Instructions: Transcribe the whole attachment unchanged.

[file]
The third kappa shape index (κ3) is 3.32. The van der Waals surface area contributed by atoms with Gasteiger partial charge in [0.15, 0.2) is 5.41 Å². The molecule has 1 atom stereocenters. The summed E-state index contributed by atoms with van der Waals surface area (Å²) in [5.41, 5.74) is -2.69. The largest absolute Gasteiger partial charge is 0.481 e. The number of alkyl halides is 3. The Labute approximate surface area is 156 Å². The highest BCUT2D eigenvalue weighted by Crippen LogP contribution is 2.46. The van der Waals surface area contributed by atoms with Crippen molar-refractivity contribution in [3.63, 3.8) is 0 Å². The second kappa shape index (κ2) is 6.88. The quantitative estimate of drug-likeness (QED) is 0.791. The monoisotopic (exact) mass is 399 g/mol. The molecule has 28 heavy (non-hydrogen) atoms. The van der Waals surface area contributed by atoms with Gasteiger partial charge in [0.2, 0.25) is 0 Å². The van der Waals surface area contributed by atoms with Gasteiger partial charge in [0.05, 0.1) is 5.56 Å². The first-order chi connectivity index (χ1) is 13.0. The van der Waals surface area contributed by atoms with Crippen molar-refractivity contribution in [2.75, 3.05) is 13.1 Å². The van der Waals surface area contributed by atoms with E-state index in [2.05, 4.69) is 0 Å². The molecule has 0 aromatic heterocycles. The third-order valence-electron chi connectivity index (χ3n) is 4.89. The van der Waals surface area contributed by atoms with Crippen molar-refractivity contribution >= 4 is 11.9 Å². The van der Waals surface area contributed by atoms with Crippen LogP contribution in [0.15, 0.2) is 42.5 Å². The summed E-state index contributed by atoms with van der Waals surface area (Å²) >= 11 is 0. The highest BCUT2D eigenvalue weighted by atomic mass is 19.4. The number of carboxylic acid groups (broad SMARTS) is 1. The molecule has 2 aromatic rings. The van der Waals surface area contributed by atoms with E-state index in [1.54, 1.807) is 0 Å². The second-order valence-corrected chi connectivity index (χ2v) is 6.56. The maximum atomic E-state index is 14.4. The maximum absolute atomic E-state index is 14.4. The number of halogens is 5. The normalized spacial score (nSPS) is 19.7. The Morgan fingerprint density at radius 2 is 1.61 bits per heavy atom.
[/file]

The third kappa shape index (κ3) is 3.32. The van der Waals surface area contributed by atoms with Gasteiger partial charge in [0.15, 0.2) is 5.41 Å². The molecule has 1 atom stereocenters. The summed E-state index contributed by atoms with van der Waals surface area (Å²) in [5.41, 5.74) is -2.69. The largest absolute Gasteiger partial charge is 0.481 e. The number of alkyl halides is 3. The Labute approximate surface area is 156 Å². The highest BCUT2D eigenvalue weighted by Crippen LogP contribution is 2.46. The van der Waals surface area contributed by atoms with Crippen molar-refractivity contribution in [3.63, 3.8) is 0 Å². The second kappa shape index (κ2) is 6.88. The quantitative estimate of drug-likeness (QED) is 0.791. The monoisotopic (exact) mass is 399 g/mol. The molecule has 28 heavy (non-hydrogen) atoms. The van der Waals surface area contributed by atoms with Gasteiger partial charge in [0.2, 0.25) is 0 Å². The van der Waals surface area contributed by atoms with Gasteiger partial charge in [0.05, 0.1) is 5.56 Å². The first-order chi connectivity index (χ1) is 13.0. The van der Waals surface area contributed by atoms with Crippen molar-refractivity contribution in [2.75, 3.05) is 13.1 Å². The van der Waals surface area contributed by atoms with E-state index in [2.05, 4.69) is 0 Å². The molecule has 0 aromatic heterocycles. The third-order valence-electron chi connectivity index (χ3n) is 4.89. The van der Waals surface area contributed by atoms with Crippen molar-refractivity contribution >= 4 is 11.9 Å². The van der Waals surface area contributed by atoms with Crippen LogP contribution in [0.15, 0.2) is 42.5 Å². The summed E-state index contributed by atoms with van der Waals surface area (Å²) >= 11 is 0. The highest BCUT2D eigenvalue weighted by atomic mass is 19.4. The number of carboxylic acid groups (broad SMARTS) is 1. The molecule has 2 aromatic rings. The van der Waals surface area contributed by atoms with E-state index in [1.54, 1.807) is 0 Å². The second-order valence-corrected chi connectivity index (χ2v) is 6.56. The maximum atomic E-state index is 14.4. The maximum absolute atomic E-state index is 14.4. The number of halogens is 5. The normalized spacial score (nSPS) is 19.7. The Morgan fingerprint density at radius 2 is 1.61 bits per heavy atom.